Parenting style has been found to predict child well-being in a number of areas, including social skills, academic performance, and the degree of problem behavior. The Authoritarian, Permissive, and Uninvolved styles can carry a high cost. Children of Authoritarian parents, for example, may do well in school and not engage in problem behavior, but they tend to have poorer social skills, lower self—esteem, and higher levels of depression. They may grow up to be highly anxious people who don’t realize their full potential because, figuratively speaking, they’re always looking over their shoulder for that overly-demanding parent. The children of Permissive parents may come to feel entitled to privileges and material goods. If the parents try to regain control, the older child probably will perceive that effort to be a power struggle. He or she may fight back in dangerous ways, including sexual rebellion, unsavory associates, or substance abuse. Thus, they’re more likely to be involved in problem behavior and perform less well in school, though they have higher self—esteem, better social skills, and lower levels of depression than Authoritarian children. And Uninvolved parents, of course, can sow a lifetime of havoc by their indifference or inability to deal with their children. Authoritative parenting, which balances clear, high parental demands with emotional responsiveness and recognition of the child’s need for autonomy, is one of the most consistent predictors of social competence. Thus, the child of Authoritative parents typically does well in school, develops good social skills, and avoids problem behaviors.
Studies show that the benefits of Authoritative parenting and the disadvantages of Uninvolved parenting are evident as early as the preschool years and continue throughout adolescence and into early adulthood. A recent study of 1,000 teens, for instance, by the National Center on Addiction and Substance Abuse (CASA) evaluated a “hands-on” (roughly equivalent to the Authoritarian or Authoritative styles) approach versus a “hands-off ” (akin to the Permissive or Uninvolved styles) approach to parenting and found that teens living with “hands-on” parents are at only 25% of the risk for drug abuse than those living in “hands-off ” households. Similarly, 47% of teens in “hands-on” households reported having an excellent relationship with their fathers and 57% an excellent relationship with their mothers. By contrast, 13% of teens with “hands-off ” parents reported an excellent relationship with their fathers and 24% with their mothers. “Moms and dads should be parents to their children, not pals,” said Joseph Califano Jr., former Secretary of Health, Education and Welfare in summing up the study. “Mothers and fathers who are parents rather than pals can greatly reduce the risk of children smoking, drinking, and using drugs.”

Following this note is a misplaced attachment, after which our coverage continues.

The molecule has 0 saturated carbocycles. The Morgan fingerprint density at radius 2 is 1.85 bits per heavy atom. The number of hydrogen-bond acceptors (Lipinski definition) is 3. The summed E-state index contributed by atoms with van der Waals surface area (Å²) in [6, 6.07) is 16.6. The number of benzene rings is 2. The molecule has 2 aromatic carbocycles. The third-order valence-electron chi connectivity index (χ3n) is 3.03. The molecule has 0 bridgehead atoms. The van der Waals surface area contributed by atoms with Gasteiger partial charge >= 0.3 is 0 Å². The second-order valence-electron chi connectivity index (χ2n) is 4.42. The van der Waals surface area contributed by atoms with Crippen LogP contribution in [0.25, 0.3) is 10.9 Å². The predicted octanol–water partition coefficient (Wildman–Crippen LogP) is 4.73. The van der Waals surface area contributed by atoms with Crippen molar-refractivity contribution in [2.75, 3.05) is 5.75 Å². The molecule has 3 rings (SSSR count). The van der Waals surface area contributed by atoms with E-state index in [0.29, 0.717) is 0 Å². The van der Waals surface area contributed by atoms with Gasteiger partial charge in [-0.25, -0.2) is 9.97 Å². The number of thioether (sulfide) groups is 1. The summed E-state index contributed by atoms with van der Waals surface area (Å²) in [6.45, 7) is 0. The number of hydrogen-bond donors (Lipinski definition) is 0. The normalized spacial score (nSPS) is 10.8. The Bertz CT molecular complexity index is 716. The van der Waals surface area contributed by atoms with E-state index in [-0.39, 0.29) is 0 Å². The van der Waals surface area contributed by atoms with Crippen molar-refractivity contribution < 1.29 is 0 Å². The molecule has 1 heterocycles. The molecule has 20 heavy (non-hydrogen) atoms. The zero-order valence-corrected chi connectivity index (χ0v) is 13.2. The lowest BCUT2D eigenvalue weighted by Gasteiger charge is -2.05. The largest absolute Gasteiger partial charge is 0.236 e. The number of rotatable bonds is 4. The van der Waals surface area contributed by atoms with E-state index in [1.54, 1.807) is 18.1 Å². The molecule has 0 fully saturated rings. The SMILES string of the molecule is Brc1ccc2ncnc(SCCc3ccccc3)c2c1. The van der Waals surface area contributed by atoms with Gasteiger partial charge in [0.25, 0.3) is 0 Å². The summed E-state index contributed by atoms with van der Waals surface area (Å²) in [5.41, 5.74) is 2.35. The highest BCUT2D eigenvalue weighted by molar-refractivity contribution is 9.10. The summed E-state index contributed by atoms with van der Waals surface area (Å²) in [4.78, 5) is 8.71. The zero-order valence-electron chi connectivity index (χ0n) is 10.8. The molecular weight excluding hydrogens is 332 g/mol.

Dr. Maryann Rosenthal is a highly respected clinical psychologist on family dynamics and best selling author of Be A Parent, Not A Pushover, recently selected as a book of the year on effective parenting. She is a featured authority on regional and national television and a global keynote speaker. She co-authored with Denis Waitley, the new family leadership program, The Seeds of Greatness System taught worldwide. Maryann lives in southern California with her husband and their blended family of seven children and six grandchildren (and counting).
© 2004 by Dr. Maryann Rosenthal. Permission to reprint if left intact.